Also hitting the backboard, defensive glass and offensive glass has helped us take strides. So just getting better as a whole unit and improving every day in practice has definitely contributed to our success so far.
Q. For both guys, the Kentucky players downplayed the rivalry, said this game is bigger than the rivalry. How are you all approaching it and what do you remember about the 2012 Final Four game and dealing with all the hype of Kentucky‑Louisville in the tournament?
RUSS SMITH: It is a rivalry game. There's no way around it. But at the end of the day they're right, it's much bigger than a rivalry. It's a Sweet 16 game.
They would have to play with the same enthusiasm and wake up reading the same scouting report as if they were playing a UCLA in the Sweet 16 or UConn. It's just the same game face.
You just want to get to the next round. And that's what's most important. I feel the same way. I felt the same way the last two, three years, coming into this program, be prepared for every team the same way.
So preparing for Kentucky is really no different. The goal is to get to the Elite Eight.
If you let the university or the other school that you're playing against get in the way of that it could potentially become a problem.
LUKE HANCOCK: I agree. Our goal is to get to the Elite Eight. This is a Sweet 16 game. We're going to treat it like any other game, go prepare the way we always do for any other team, whether it's Duke, UNC, whoever we're playing. We're going to go in prepare the same way, Manhattan, St. Louis, whoever it is, we're going to go about our business the same way.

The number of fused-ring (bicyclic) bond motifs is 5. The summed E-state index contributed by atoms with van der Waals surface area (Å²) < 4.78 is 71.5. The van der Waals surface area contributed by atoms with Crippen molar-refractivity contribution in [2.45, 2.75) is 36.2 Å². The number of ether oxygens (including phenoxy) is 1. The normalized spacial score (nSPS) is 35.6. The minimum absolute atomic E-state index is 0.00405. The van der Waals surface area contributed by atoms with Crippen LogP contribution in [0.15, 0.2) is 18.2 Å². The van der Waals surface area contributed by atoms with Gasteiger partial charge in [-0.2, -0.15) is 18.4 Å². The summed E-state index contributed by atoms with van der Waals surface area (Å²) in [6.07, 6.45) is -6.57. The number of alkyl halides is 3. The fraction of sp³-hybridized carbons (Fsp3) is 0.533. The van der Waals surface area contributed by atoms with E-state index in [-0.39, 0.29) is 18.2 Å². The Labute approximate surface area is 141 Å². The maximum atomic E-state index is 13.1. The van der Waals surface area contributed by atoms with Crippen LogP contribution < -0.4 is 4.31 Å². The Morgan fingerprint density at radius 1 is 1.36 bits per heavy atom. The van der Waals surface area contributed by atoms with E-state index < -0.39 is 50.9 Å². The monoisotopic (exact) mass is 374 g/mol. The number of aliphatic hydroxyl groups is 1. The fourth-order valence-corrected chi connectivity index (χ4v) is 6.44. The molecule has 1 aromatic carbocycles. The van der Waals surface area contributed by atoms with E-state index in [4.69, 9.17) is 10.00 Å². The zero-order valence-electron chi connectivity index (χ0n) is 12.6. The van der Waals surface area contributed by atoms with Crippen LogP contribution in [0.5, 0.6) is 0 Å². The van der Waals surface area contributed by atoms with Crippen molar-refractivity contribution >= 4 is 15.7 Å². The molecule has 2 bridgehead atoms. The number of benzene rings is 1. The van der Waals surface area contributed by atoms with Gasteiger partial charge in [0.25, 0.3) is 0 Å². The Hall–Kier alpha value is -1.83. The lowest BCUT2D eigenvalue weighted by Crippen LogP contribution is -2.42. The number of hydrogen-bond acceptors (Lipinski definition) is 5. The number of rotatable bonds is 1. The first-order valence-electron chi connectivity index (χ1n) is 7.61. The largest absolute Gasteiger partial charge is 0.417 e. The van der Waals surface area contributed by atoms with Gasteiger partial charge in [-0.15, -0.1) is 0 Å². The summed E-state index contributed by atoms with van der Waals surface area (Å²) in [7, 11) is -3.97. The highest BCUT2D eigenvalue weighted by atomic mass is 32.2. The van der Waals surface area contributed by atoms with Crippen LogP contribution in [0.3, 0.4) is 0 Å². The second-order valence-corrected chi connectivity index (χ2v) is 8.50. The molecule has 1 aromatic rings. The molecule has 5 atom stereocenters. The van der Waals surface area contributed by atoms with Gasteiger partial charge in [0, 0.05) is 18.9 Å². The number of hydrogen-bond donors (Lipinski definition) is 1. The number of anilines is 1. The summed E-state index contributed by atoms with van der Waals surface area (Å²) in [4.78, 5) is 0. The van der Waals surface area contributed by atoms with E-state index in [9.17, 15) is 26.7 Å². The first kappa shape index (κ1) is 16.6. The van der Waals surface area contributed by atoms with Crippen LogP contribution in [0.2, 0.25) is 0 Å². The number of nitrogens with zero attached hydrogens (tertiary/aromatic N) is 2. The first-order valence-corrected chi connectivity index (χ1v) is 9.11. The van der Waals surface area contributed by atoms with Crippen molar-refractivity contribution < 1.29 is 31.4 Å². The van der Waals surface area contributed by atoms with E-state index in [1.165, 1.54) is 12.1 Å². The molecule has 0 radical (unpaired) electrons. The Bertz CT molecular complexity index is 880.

Q. For both players again, what do the seniors understand about college basketball that a freshman cannot?
RUSS SMITH: I think there's a certain psyche behind the game for seniors. It means a little bit more. And it could potentially be their last game. So certain rotations or certain plays that you may put emphasis on that you may not have put emphasis on at the beginning of the year, the emphasis becomes bigger this time of the year.
And freshmen, but the difference between freshmen is freshmen are going to play hard no matter what. That's what's so scary. Freshmen, regardless of how prepared they are, regardless of how trained they are, they're going to always be ready to play and they're always going to come play hard.
They may not do the right things, but they're always going to be ready to play.
And that's what's so frightening about Kentucky, that they have about six or seven freshmen that are ready to play. And they have the will to win. But with us I think our veterans and our senior guys, we've been here before. So there's really no advantage.
If you have both guys on, both guys on both teams that's going to play hard, then I don't think there's no advantage, we'll just have to see tomorrow.
LUKE HANCOCK: I agree. Just keeping focused this time of the year and not getting caught up might be a little advantage for an older guy.
But like Russ said, they've got six, seven, eight, nine, ten guys that are going to play real hard. We have the same. It's not going to be too big of an advantage either way.